The miracle of creation’s first light, when God said “Let there be light”, gradually emerges again and again in a blend of beauty and mystery and tentativeness as night’s darkness is pushed aside, and the lifting mists slowly unveil the day’s reality.
Resurrection morning would be like that for Jesus’ followers. Comprehension of the mysteries and meaning of the man who had died, nailed to a Roman cross between two scoundrels, gradually emerged at first light as they pondered an empty tomb.
Jesus’ Passion and Resurrection climaxed three exhausting years of trudging around Israel while teaching profound truths and performing endless public miracles which demonstrated his power over nature, the spirit world, disease and human brokenness. His life was blameless despite having been tried and opposed not only by his humanity and the political-religious hierarchy but also by dark forces who used all manner of evil against him –temptations, racism, bias, intolerance, jealousy, misunderstanding, and selfish fear of both his identity and of his power with the masses. He was judged because of his place of origin, heritage, lack of formal religious education, his socioeconomic status, his friends and associates, and his countercultural beliefs. Why did this powerful man live so humbly but with such intentionally? His eventual death by crucifixion seemed a joyful victory by the opposition and was a disastrous blow to Jesus’ followers. However, the realization of his identity and purposes would continue to unfold. Resurrection morning’s light was just hours away from the darkness enshrouding his death.
Those hours had to have been the worst, dark. and disorienting ones his followers had ever experienced. They had been severely traumatized by the unjustifiable mockery, brutalization, humiliation, and murder of their dear friend and beloved leader and mentor, the one they had confidently believed would be the salvation of Israel. His death dashed their personal dreams for Israel and had put them in jeopardy. Imagine their shock, deep sadness, and despair. Fear, anger, anxiety, guilt and shame swirled through their conversations while that horrific drama played over and over in their heads. They mourned their friend. There was no way forward. No one had his power and vision. There was no replacement for Jesus. There would be no recovery. The world was foreboding, pointless…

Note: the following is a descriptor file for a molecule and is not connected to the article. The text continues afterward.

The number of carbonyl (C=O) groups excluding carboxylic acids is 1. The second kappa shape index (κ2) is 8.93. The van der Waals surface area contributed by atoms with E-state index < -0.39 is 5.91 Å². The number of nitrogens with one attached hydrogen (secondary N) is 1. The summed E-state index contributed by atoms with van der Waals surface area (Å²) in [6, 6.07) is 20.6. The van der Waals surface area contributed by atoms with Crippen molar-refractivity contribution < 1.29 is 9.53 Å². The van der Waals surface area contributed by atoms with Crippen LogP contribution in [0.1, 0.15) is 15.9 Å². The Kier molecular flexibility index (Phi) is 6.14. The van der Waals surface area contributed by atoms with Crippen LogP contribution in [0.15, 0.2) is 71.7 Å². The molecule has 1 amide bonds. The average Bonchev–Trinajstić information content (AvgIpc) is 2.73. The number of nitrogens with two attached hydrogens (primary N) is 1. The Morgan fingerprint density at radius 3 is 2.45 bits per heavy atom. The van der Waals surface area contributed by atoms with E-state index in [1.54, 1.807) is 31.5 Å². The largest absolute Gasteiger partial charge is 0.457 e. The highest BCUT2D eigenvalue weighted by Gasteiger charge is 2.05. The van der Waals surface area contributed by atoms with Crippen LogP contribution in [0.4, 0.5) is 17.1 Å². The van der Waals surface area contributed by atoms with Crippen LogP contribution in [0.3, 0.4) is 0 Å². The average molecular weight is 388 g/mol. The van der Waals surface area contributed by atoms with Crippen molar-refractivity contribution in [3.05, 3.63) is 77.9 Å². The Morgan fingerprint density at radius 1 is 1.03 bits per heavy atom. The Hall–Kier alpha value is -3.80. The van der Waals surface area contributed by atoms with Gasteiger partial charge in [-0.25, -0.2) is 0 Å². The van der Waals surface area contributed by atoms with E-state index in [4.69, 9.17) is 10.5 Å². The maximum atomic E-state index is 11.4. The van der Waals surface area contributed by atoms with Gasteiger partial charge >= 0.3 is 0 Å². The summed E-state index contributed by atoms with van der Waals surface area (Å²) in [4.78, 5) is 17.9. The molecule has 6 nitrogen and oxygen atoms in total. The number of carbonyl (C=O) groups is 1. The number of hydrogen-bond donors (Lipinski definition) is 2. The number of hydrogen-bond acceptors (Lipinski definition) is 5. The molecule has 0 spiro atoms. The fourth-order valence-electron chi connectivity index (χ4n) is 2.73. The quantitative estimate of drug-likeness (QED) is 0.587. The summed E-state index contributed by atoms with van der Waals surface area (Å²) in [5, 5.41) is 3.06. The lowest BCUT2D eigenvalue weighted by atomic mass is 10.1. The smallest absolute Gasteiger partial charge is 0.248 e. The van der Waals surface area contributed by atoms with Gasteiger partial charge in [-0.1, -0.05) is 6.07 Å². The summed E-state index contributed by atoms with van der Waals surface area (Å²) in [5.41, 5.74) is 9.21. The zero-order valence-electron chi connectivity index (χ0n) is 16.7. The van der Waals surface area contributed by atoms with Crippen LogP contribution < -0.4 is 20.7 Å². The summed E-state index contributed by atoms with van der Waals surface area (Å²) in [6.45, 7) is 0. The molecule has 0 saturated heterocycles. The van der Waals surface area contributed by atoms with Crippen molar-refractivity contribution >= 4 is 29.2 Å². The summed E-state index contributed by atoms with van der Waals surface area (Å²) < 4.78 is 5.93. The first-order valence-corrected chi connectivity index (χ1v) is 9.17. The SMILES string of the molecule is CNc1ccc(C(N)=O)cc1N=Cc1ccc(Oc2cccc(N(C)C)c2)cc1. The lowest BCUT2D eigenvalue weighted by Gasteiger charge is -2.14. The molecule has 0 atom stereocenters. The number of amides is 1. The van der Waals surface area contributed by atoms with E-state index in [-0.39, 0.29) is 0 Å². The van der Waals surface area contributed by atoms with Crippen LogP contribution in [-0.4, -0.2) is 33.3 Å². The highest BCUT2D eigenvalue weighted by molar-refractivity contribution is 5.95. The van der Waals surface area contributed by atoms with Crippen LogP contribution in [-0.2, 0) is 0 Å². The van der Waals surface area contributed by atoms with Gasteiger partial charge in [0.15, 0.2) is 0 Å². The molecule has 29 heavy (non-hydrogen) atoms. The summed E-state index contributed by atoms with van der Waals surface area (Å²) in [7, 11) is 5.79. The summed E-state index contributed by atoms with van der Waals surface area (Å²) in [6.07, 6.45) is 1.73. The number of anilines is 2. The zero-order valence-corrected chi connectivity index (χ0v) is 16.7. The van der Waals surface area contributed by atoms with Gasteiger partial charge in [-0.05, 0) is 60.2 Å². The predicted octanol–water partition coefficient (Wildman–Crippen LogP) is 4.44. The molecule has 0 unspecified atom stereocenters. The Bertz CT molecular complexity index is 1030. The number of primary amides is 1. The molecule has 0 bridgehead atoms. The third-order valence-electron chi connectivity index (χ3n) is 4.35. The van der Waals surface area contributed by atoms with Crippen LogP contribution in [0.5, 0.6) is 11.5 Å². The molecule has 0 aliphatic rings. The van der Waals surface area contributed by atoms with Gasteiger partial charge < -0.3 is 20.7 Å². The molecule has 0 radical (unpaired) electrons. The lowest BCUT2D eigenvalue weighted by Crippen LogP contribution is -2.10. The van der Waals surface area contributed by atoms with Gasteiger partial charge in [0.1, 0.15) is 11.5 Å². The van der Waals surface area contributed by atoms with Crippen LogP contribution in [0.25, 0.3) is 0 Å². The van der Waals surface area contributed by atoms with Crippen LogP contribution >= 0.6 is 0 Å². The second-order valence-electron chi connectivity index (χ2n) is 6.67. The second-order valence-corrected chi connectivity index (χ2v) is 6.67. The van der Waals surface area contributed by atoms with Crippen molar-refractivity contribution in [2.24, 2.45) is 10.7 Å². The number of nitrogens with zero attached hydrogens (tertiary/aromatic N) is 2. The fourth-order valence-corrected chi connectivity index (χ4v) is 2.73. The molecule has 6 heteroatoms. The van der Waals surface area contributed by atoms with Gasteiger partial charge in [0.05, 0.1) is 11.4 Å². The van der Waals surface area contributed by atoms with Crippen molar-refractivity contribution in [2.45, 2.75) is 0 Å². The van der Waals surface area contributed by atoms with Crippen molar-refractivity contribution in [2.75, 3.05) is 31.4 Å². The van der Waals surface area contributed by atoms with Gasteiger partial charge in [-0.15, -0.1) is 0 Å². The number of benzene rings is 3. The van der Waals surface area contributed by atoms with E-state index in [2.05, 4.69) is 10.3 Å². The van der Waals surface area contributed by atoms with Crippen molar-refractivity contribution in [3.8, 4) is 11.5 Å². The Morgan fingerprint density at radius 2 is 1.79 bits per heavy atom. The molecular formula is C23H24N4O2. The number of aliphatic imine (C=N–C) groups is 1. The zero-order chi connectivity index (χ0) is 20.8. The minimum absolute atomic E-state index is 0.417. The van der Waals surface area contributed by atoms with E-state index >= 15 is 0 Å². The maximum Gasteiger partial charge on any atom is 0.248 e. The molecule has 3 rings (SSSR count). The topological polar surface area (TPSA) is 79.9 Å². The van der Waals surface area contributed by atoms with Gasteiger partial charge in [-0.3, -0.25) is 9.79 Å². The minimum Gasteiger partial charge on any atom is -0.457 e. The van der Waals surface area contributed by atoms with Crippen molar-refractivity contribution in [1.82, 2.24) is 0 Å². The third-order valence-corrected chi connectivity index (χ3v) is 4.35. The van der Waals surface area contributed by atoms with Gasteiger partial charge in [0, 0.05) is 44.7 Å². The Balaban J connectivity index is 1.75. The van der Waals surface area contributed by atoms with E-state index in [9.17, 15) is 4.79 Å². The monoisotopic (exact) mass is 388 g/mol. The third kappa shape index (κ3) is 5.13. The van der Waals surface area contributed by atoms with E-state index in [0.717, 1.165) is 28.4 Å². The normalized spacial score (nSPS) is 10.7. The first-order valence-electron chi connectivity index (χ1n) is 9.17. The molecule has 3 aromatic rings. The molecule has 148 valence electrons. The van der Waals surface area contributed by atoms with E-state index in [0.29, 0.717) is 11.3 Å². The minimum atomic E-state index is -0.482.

Huddled together and afraid, their grieving minds were too fogged to remember or understand or perhaps even believe what Jesus had told them when he said “…you will weep and mourn over what is going to happen to me, but the world will rejoice. You will grieve, but your grief will suddenly turn to wonderful joy. …” (John 16:19-24) But what an emotional reversal a few hours would make! The mist was about to lift. Resurrection morning had come!
Bewilderment and disbelief cautiously gave way with the angelic assurance that Jesus had risen “as he said he would.” Then they saw Jesus. Joy kicked in. He was alive! The mist was lifting! The amazing implications of his emergence from death’s cold, dark grip unveiled some astonishing realities. Death had been defeated! Humanity had hope! God’s Kingdom was not temporal but eternal!
Is Easter just a story? As an atheist, C. S. Lewis experienced what he called “willful blindness.” He had made no robust attempt to discover the truth about Christ. Often, this willful, callous disregard or conscious avoidance of Christ occurs because Christianity is misunderstood? Christianity is about Christ not about people or institutions. It is about freedom and love, not restrictions and condemnation.
What we believe should develop from diligent truth-gathering. Discovering Jesus has to begin in Scripture, which tells us that we cannot please God without faith (Hebrews 11:6), and that faith comes by hearing and hearing by the Word of God, and that redemption is received through belief in Christ. (Acts 16:31) (Romans 10:9-10) Easter is God’s statement that Christ’s redemptive act at the cross and his resurrection are the powerful solutions for mankind’s sinful nature. That is why he lived as intently and intentionally as he did.
Has Easter dawned on us? Christ is God’s plan for renewal and purpose during this earthly journey. He gives us confidence even as we die. Is there any better or more hope-filled plan for when we exchange mortality for immortality? If so, what is your plan?